My bubbe died when I was 14. All her grandchildren—I was the oldest—remembered her black-and-white cookies with great fondness. Her children and their spouses, on the other hand, remembered the cookies as vile.

When I was in college, I decided to make the cookies for Thanksgiving. I found her box of recipes in my parents’ basement, and pulled out a stained index card with her recipe for “half moons.” I hadn’t seen her handwriting for half a decade, but I immediately recognized it from a zillion birthday cards. Holding that card, I felt a visceral connection to her. I made the cookies—and reader, they were disgusting: tooth-achingly sweet, crumbly, texturally gross. “Way to ruin my childhood memories, Marge,” my cousin Aaron said to me.


For better and worse, food is intricately connected to individual memory, family history, and cultural heritage. “Nourishing Tradition: Jewish Cookbooks and the Stories They Tell,” a small show at the David Berg Rare Book Room at the Center for Jewish History on East 16th Street in New York City, helps tell that story—of Jewish identity through food. The show’s up through September 9.

A recipe for dill pickles, as seen at the ‘Nourishing Tradition’ exhibit at the Center for Jewish History. (Image courtesy of American Jewish Historical Society, American Sephardi Federation and Center for Jewish History)

“Cookbooks reveal mobility and migration,” said Melanie Meyers, Senior Librarian for Special Collections, Reference, and Instruction at the Center, at an event last Wednesday night introducing the show. Waves of Jewish immigration and emigration are reflected in our cookbooks; they show how we cling to selfhood and place through recipes, using food to acclimate to new settings and mourn the ones we’ve had to leave.

Jewish food history is indeed a big tent. As Meyers spoke, I focused on a young man, who was also listening, wearing a t-shirt saying, “Our Chefs Shuck.”  Here was a guy interested enough in Jewish culinary tradition to come to the show while unselfconsciously sporting clothing advertising trayf seafood.

“Nourishing Tradition” is the first show at the Rare Book Room to feature objects from all five partners at the Center for Jewish History: The American Jewish Historical Society, the American Sephardi Federation, the Leo Baeck Insitute, the Yeshiva University Museum, and YIVO Institute for Jewish Research. In about a month, they’ll add a copy of Mrs. Esther Levy’s 1871 Jewish Cookery Book on Principles of Economy Adapted for Jewish Housekeepers With the Addition of Many Useful Medicinal Recipes, And Other Valuable Information, Relative to Housekeeping and Domestic Management, the very first Jewish cookbook published in America. (At the moment, the show features a good facsimile.)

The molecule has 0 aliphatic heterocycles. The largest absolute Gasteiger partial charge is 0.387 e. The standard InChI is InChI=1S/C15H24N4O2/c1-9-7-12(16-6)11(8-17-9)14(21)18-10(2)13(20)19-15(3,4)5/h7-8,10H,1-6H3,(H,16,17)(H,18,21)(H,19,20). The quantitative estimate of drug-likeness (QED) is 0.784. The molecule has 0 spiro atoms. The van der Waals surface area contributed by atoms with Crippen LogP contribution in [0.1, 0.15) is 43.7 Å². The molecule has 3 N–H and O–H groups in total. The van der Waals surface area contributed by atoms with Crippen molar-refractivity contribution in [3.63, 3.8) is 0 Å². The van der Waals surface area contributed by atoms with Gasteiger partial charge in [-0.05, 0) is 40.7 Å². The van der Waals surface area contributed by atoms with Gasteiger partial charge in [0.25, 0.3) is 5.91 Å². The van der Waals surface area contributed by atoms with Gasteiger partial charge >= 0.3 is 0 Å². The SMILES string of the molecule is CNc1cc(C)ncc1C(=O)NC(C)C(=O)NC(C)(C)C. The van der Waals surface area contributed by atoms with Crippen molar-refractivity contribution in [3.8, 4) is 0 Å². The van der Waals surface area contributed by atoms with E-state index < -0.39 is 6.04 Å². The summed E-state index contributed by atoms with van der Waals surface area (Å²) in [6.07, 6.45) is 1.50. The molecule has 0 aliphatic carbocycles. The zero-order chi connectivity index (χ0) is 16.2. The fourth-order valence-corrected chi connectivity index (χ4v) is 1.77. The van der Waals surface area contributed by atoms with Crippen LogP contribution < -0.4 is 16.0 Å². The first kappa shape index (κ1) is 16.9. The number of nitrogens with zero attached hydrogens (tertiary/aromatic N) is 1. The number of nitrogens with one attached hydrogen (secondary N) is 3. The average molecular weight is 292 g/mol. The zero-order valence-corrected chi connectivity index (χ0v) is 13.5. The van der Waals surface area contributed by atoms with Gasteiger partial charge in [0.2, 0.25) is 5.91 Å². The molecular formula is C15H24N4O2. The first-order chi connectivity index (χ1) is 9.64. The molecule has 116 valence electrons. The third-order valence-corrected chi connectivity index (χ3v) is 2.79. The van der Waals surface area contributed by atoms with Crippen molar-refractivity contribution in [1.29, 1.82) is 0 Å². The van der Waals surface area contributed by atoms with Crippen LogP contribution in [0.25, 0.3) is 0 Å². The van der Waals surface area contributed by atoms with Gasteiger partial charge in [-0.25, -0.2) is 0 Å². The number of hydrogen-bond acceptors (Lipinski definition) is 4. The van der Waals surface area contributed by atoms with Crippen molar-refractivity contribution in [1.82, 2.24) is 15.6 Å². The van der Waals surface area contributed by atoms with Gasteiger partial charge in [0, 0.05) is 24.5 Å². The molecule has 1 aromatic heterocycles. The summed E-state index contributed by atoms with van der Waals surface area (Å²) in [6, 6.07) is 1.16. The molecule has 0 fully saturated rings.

‘Crisco Recipes for the Jewish Housewife’, commissioned by Proctor & Gamble in 1933. (Image courtesy of American Jewish Historical Society, YIVO Institute of Jewish Research and Center for Jewish History)

There’s a section of ephemera from product manufacturers who suddenly realized their products were kosher and they could woo a Jewish audience: Crisco Recipes for the Jewish Housewife (Krisko Resepyes far der Idisher Baleboste), a 1933 pamphlet published half in English and half in Yiddish, was designed for mothers and daughters to use together. There’s a Manischewitz cookbook and a cookbook from Wolff’s, best known for its kasha. (“All the things you can do with buckwheat!” noted Meyers.) There’s 1973’s A Russian Jew Cooks in Peru, with a recipe for “Papas Rellenas, or Gefilte Malaiklaj Peruvian Style.” It’s a charming, handwritten, Moosewood-Cookbook-ethos guide with little hippie-style cartoon illustrations. Bonnie Slotnick, the antiquarian cookbook impresario who spoke later in the evening, told us a juicy tale of a mysterious older gentleman who asked her to find him a copy of this book, telling her that he too had been a Russian Jew cooking in Peru. Slotnick later discovered he’d actually been the country’s finance minister, now on the lam, under investigation for mismanaging over $140 million in state funds. “He wants another copy of the cookbook,” Slotnick noted. “The next time I find one I’m going to charge him $140 million and send most of it to the people of Peru.”

Touchingly, the show also features artifacts from Elsa Oestreicher, a cooking teacher and cookbook author in Berlin who was deported to Theresienstadt in 1942. There, she worked as a cook. She survived the war, immigrated to the United States and died in New York in 1963. The show features her DP Camp identity card, a ration card, an identity badge from Theresienstadt, and a beautifully calligraphed poem (with an accompanying English translation) from a fellow inmate, a testament to Oestreicher’s goodness and talent. A snippet:

What is of value remains of value,
In Berlin or Theresienstadt.
The benevolent housewife teaches and cooks
And also fills our stomachs up in the camp,
Works with understanding and with heart,
Preventing stomach pains.

At the end of the evening, Slotnick gave a brief presentation, sharing a story about a woman searching for a copy of her mother’s favorite cookbook, with which she’d been buried, and telling of zillions of American Jewish cookbooks filled with recipes for lobster, as American Jews fervently tried to assimilate into their new-ish country’s culinary ways. Afterward, there was a crazed stampede of elderly Jews toward a table groaning with colorful snacks: Grilled veggie tarts, fish on skewers, Israeli salad stuffed into cucumbers. I think. I only caught a glimpse before the table was swarmed over.

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